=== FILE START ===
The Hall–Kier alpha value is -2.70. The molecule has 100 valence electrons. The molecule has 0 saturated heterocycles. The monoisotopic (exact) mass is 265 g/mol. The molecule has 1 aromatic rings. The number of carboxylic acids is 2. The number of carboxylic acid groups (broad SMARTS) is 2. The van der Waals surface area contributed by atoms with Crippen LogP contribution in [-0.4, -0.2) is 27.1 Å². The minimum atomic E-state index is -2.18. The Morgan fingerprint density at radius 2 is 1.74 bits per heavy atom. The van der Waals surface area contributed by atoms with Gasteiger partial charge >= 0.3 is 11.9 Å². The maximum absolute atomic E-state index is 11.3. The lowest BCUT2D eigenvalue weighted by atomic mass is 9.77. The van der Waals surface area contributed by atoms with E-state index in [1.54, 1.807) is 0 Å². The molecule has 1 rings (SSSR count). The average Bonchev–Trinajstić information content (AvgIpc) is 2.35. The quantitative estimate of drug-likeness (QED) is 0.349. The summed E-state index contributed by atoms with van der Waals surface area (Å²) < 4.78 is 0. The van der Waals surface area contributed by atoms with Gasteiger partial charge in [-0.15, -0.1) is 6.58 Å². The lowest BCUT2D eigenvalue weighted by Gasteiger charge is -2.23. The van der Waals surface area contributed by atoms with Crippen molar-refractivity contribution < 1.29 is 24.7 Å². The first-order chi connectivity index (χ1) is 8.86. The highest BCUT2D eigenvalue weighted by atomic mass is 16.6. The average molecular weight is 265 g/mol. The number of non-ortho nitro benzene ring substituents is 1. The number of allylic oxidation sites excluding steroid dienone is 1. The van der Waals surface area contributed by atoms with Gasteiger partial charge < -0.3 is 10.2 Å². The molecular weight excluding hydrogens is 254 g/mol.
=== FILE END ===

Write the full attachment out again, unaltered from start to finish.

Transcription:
The Hall–Kier alpha value is -2.70. The molecule has 100 valence electrons. The molecule has 0 saturated heterocycles. The monoisotopic (exact) mass is 265 g/mol. The molecule has 1 aromatic rings. The number of carboxylic acids is 2. The number of carboxylic acid groups (broad SMARTS) is 2. The van der Waals surface area contributed by atoms with Crippen LogP contribution in [-0.4, -0.2) is 27.1 Å². The minimum atomic E-state index is -2.18. The Morgan fingerprint density at radius 2 is 1.74 bits per heavy atom. The van der Waals surface area contributed by atoms with Gasteiger partial charge >= 0.3 is 11.9 Å². The maximum absolute atomic E-state index is 11.3. The lowest BCUT2D eigenvalue weighted by atomic mass is 9.77. The van der Waals surface area contributed by atoms with E-state index in [1.54, 1.807) is 0 Å². The molecule has 1 rings (SSSR count). The average Bonchev–Trinajstić information content (AvgIpc) is 2.35. The quantitative estimate of drug-likeness (QED) is 0.349. The summed E-state index contributed by atoms with van der Waals surface area (Å²) < 4.78 is 0. The van der Waals surface area contributed by atoms with Gasteiger partial charge in [-0.15, -0.1) is 6.58 Å². The lowest BCUT2D eigenvalue weighted by Gasteiger charge is -2.23. The van der Waals surface area contributed by atoms with Crippen molar-refractivity contribution < 1.29 is 24.7 Å². The first-order chi connectivity index (χ1) is 8.86. The highest BCUT2D eigenvalue weighted by atomic mass is 16.6. The average molecular weight is 265 g/mol. The number of non-ortho nitro benzene ring substituents is 1. The number of allylic oxidation sites excluding steroid dienone is 1. The van der Waals surface area contributed by atoms with Gasteiger partial charge < -0.3 is 10.2 Å². The molecular weight excluding hydrogens is 254 g/mol.